As we waited to depart numerous smaller cargo vessels came into dock reminding us that Copenhagen is a central hub for commerce.

Our destinations lay out to sea, past the wind turbines that are as common as diesel cars in Scandinavia.

First day at sea and we are already playing shuffle board....this could be a long trip folks.  :)

 After dinner we ambled down to the show theater to watch the entertainment for the night. They had a variety style of shows over the week....acrobats, tumblers, sing and dance shows by the talented NCL singers, and a couple of stand alone singers. 

And of course there is the requisite animal waiting on our beds courtesy of the turn down service.

One day at sea and then the first stop is on the horizon...Alesund Norway!

Sunday, August 16, 2015

Denmark 2015 - Going Home To The Island Of Aero

ABOVE: The port of Aeroskobing looms ahead.

All pictures may be viewed in their full size by clicking on anyone of the have to click on them to see the whole picture..the tiny picture doesn't do the scenery justice.

Today is the day that we set off to see where our forefathers lived and to meet current members of our multi-generational extended family. That is, if Ed can find the correct street.

OK, here's the thing....I have driven literally hundreds of miles on dirt forest mountain roads around British Columbia with out a map, relying on my inane sense of direction. I have driven halfway across Canada with minimal maps, in 2011 we drove from Brussels through Germany and into Denmark all the way to catch a ferry in the tiny village of Fynshav (after figuring out the schedule in Danish so we knew when we had to be there) and visited the Island of Aero, then continued on to Copenhagen....all of this with poor maps or no maps at all....
so, here we are in May of 2015 in a rental car with two, not one but two GPS' at our disposal, circling the block at the harbour in Svendborg because I can't find the ferry landing 1/2 a block away !!  Sheesh !! Talk about a mental block stopping my sense of would be embarrassing if anyone found out about that!

Anyways, eventually we find our way and make the ferry, again being one of the last cars on the ferry as we did not make a reservation...OK, we are still luck with the ferries..
Ken and Linda, Annette and myself settle in for the short ride to the island enjoying the view as we leave the residential area of Svendborg and make way for the Island of Aero.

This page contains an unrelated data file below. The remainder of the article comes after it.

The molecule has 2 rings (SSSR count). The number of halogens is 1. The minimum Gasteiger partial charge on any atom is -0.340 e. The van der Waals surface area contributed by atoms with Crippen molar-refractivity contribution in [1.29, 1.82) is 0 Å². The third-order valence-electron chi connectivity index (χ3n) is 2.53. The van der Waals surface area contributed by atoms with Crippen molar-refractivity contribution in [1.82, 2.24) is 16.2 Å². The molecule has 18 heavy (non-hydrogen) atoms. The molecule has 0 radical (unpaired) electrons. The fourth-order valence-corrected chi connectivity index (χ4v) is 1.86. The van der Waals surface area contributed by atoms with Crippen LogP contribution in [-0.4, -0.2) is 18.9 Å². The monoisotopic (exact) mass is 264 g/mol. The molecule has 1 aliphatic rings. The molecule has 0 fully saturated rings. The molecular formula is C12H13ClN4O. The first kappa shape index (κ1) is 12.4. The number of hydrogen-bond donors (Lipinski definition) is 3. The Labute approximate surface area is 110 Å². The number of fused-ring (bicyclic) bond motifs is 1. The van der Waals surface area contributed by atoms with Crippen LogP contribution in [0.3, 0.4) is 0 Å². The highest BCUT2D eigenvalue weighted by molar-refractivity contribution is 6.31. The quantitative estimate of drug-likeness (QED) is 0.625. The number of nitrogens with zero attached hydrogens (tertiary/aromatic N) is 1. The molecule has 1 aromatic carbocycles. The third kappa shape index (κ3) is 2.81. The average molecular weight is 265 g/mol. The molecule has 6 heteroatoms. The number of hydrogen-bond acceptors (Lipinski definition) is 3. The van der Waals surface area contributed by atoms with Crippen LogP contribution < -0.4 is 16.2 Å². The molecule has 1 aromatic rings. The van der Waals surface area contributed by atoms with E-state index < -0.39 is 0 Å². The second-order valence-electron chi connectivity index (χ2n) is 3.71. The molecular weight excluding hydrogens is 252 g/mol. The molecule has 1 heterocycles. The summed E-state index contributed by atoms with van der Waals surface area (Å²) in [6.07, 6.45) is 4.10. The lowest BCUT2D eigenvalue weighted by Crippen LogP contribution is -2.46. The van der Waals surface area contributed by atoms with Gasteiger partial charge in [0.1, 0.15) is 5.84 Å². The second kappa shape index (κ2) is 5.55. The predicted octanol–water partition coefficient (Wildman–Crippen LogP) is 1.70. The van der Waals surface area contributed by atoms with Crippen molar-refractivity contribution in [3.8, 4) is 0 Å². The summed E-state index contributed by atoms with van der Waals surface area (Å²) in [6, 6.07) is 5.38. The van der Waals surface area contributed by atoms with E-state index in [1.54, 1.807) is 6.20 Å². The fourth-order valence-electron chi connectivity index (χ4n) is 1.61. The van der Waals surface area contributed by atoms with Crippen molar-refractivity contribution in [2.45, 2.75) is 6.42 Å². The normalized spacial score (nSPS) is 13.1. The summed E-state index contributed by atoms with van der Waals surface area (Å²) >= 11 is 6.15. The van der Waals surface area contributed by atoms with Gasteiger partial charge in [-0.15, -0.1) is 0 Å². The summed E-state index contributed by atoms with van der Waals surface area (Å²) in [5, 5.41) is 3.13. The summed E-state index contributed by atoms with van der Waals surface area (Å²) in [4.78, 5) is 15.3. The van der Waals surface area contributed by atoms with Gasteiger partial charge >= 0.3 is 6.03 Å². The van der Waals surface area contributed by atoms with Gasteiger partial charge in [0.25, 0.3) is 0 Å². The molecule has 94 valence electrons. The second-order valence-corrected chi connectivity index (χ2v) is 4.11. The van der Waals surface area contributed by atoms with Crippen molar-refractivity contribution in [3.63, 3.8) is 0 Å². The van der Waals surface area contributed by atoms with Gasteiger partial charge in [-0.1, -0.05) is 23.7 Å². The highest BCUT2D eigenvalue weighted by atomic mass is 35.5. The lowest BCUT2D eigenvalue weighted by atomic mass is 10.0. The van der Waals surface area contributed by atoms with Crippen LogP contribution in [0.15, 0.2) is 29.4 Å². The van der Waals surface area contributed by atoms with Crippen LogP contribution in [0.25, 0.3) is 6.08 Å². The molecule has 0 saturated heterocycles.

As Annette and I had been to Aero in 2011, we knew what to expect in the way of what the town looked like and the size of the island, for Ken and Linda it was their first time. It was also to be a first time for all of us as we would be meeting distant relatives of ours..fourth and fifth cousins, even a ninth cousin in there as well. How did we know about all these people? Well, part through the wonder of Facebook and part through our brother Alan's past genealogy quest to discover about our immediate family's past.

I had joined two Facebook was the Genealogy Aero - Emigrants From Aero, the other was "Oplev Mit Aero" or "Enjoy My Aero". Through these groups I found out more about Aero and announced on them that the four of us were going to visit in May. That prompted Karina Rennemose to reach out on behalf of her immediate family to make arrangements for us to meet over something simple like coffee. At the same time Henrik Tielman Andersen also reached out to Friend me on Facebook as a way of keeping in touch. With Karina and Henrik leading the way, other family members learned of our future visit and thought it would be a good idea to meet us as well. What started off as a tentative meet over coffee between "strangers" soon bloomed into a full blown family lunch at Karina's parent's house.....and for that we are eternally grateful!

Henrik lives in Oslo, Norway with his family but he made the long and expensive trip to fly down for a few days so he could meet us. Others I believe also traveled from the mainland to visit as well, in all we had about 20 cousins, spouses, and assorted children enjoy a wonderful full lunch hosted by Karina's parents. (I'll apologize right now for not having all the names of the family members on the tip of my tongue, so please don't be offended if I don't mention you by name)

ABOVE: Far right is Karina

ABOVE: On the left is Henrik